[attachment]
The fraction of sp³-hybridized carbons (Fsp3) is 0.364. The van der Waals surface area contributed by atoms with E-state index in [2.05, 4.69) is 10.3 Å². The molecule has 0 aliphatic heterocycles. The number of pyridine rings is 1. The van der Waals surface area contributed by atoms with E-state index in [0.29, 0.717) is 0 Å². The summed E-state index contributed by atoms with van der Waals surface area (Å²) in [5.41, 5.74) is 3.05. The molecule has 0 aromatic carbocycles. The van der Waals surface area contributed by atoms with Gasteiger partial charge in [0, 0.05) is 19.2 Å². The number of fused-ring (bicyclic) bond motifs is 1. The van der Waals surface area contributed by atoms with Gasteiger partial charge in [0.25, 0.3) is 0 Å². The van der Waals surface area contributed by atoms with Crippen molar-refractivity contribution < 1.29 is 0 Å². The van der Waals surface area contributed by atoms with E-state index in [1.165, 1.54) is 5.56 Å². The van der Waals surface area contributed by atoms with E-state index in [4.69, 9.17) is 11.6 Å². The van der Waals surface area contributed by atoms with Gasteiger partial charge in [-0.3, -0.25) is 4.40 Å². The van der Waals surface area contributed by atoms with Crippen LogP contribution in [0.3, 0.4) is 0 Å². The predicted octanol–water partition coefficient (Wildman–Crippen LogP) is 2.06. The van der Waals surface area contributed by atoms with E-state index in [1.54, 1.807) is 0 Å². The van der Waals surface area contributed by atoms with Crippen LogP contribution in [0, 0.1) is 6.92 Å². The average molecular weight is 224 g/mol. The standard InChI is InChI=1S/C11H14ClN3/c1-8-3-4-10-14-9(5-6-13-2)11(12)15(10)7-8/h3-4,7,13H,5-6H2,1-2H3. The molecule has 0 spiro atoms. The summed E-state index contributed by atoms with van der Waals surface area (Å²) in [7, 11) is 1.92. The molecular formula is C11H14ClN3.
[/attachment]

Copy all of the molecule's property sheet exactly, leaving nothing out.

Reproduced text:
The fraction of sp³-hybridized carbons (Fsp3) is 0.364. The van der Waals surface area contributed by atoms with E-state index in [2.05, 4.69) is 10.3 Å². The molecule has 0 aliphatic heterocycles. The number of pyridine rings is 1. The van der Waals surface area contributed by atoms with E-state index in [0.29, 0.717) is 0 Å². The summed E-state index contributed by atoms with van der Waals surface area (Å²) in [5.41, 5.74) is 3.05. The molecule has 0 aromatic carbocycles. The van der Waals surface area contributed by atoms with Gasteiger partial charge in [0, 0.05) is 19.2 Å². The number of fused-ring (bicyclic) bond motifs is 1. The van der Waals surface area contributed by atoms with Gasteiger partial charge in [0.25, 0.3) is 0 Å². The van der Waals surface area contributed by atoms with Crippen molar-refractivity contribution < 1.29 is 0 Å². The van der Waals surface area contributed by atoms with E-state index in [1.165, 1.54) is 5.56 Å². The van der Waals surface area contributed by atoms with E-state index in [4.69, 9.17) is 11.6 Å². The van der Waals surface area contributed by atoms with Gasteiger partial charge in [-0.3, -0.25) is 4.40 Å². The van der Waals surface area contributed by atoms with Crippen LogP contribution in [0.3, 0.4) is 0 Å². The predicted octanol–water partition coefficient (Wildman–Crippen LogP) is 2.06. The van der Waals surface area contributed by atoms with E-state index in [1.54, 1.807) is 0 Å². The van der Waals surface area contributed by atoms with Crippen LogP contribution in [0, 0.1) is 6.92 Å². The average molecular weight is 224 g/mol. The standard InChI is InChI=1S/C11H14ClN3/c1-8-3-4-10-14-9(5-6-13-2)11(12)15(10)7-8/h3-4,7,13H,5-6H2,1-2H3. The molecule has 0 spiro atoms. The summed E-state index contributed by atoms with van der Waals surface area (Å²) in [7, 11) is 1.92. The molecular formula is C11H14ClN3.